Osteoarthritis (OA) is a type of joint inflammation. Thought to be caused by wear and tear on the cartilage, it usually becomes worse with age. Without treatment, chronic pain from OA can have significant effects on your quality of life.
According to the Centers for Disease Control (CDC):
- Knee OA is a leading cause of disability among adults.
- Approximately 80 percent of people with OA have some movement limitation.
- One-quarter of people with OA cannot perform the major activities of daily life.
For many people, OA is a source of chronic pain. Chronic pain can be exhausting and debilitating. It can also lead to problems with anxiety and depression.
In addition to causing pain, there are a number of ways in which OA can impact your life.
Achy, tender joints interfere with restful, restorative sleep. When the distractions of the day are gone, pain can seem intensified. Stiffness and limited range of motion can also keep you from getting comfortable in bed.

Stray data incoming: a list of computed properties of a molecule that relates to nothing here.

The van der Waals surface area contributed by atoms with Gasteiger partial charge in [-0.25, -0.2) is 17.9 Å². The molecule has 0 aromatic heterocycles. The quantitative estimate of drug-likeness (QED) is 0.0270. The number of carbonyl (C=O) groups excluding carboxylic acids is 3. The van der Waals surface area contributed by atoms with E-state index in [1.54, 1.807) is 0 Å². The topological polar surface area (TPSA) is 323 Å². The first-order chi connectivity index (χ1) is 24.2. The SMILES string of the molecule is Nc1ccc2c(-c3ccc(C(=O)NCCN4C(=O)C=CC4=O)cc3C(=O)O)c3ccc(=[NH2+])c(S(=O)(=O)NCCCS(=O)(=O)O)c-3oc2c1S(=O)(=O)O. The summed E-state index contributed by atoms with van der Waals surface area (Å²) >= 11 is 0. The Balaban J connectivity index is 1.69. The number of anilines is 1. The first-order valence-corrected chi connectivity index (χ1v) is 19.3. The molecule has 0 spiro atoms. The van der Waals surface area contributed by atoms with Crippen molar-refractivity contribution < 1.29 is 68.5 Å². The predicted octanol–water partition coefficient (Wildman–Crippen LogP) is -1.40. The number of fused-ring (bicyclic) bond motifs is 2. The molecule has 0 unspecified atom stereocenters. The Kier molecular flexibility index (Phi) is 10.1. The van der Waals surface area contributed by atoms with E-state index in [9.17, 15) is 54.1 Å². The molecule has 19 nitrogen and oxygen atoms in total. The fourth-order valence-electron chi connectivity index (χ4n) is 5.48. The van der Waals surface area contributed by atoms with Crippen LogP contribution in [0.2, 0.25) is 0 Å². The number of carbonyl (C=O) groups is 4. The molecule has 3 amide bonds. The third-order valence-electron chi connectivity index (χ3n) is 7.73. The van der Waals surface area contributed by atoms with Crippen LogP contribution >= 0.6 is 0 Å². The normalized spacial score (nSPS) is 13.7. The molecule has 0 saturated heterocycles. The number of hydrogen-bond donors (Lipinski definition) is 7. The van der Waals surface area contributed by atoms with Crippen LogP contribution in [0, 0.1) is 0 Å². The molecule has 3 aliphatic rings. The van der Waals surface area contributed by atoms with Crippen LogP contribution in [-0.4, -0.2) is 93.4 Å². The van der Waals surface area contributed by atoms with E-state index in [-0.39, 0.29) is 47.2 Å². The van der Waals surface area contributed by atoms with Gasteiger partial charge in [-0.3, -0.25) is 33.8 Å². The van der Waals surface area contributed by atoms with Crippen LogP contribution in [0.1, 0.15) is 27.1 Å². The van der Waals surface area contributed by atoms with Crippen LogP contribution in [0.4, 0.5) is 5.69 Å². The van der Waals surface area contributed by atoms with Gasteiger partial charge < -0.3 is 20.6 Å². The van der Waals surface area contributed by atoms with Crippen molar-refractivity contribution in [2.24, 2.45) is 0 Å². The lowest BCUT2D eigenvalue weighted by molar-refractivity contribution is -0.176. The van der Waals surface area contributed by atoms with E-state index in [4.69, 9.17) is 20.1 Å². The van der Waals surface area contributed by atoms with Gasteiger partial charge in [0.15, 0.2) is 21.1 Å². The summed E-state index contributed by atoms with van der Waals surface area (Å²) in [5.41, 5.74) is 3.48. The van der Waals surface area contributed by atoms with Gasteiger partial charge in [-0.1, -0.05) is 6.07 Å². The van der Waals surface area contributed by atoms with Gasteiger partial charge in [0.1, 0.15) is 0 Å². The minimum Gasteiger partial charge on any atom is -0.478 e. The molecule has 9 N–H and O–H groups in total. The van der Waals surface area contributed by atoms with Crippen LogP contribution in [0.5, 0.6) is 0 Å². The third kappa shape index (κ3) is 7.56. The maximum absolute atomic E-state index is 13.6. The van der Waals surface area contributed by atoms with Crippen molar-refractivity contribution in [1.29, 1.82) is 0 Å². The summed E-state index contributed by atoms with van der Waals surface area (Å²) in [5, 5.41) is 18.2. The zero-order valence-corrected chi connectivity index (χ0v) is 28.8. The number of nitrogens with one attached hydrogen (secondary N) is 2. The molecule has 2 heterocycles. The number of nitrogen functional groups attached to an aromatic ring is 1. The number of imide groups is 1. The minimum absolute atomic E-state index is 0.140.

Reduced Quality of Life
Pain and stiffness can decrease the desire to be active. You may stop wanting to participate in activities that used to bring you joy.
Arthritis may cause a decreased ability to exercise or even walk. The lack of activity doesn’t only limit your enjoyment of life. It could cause unhealthy weight gain. This, in turn, could exacerbate OA symptoms and lead to an increased risk of other complications, including:
- heart disease
Many people miss multiple days of work per year because of chronic joint pain. Arthritis also can result in a decreased ability to perform normal everyday activities such as:
- household chores
- getting dressed
In general, function can be improved with treatment. However, some people with OA may need assistance getting through their day.
Untreated OA usually gets worse with time. Although deaths from OA are rare, it is a significant cause of disability among adults. Therefore, it is important to talk to a doctor if OA is impacting your quality of life. Surgical options such as joint replacements can restore function to arthritic joints. Pain medication and lifestyle changes can also reduce your symptoms and improve your ability to get around.
Medically Reviewed by: Brenda B. Spriggs, MD
Published By: Healthline Networks, Inc.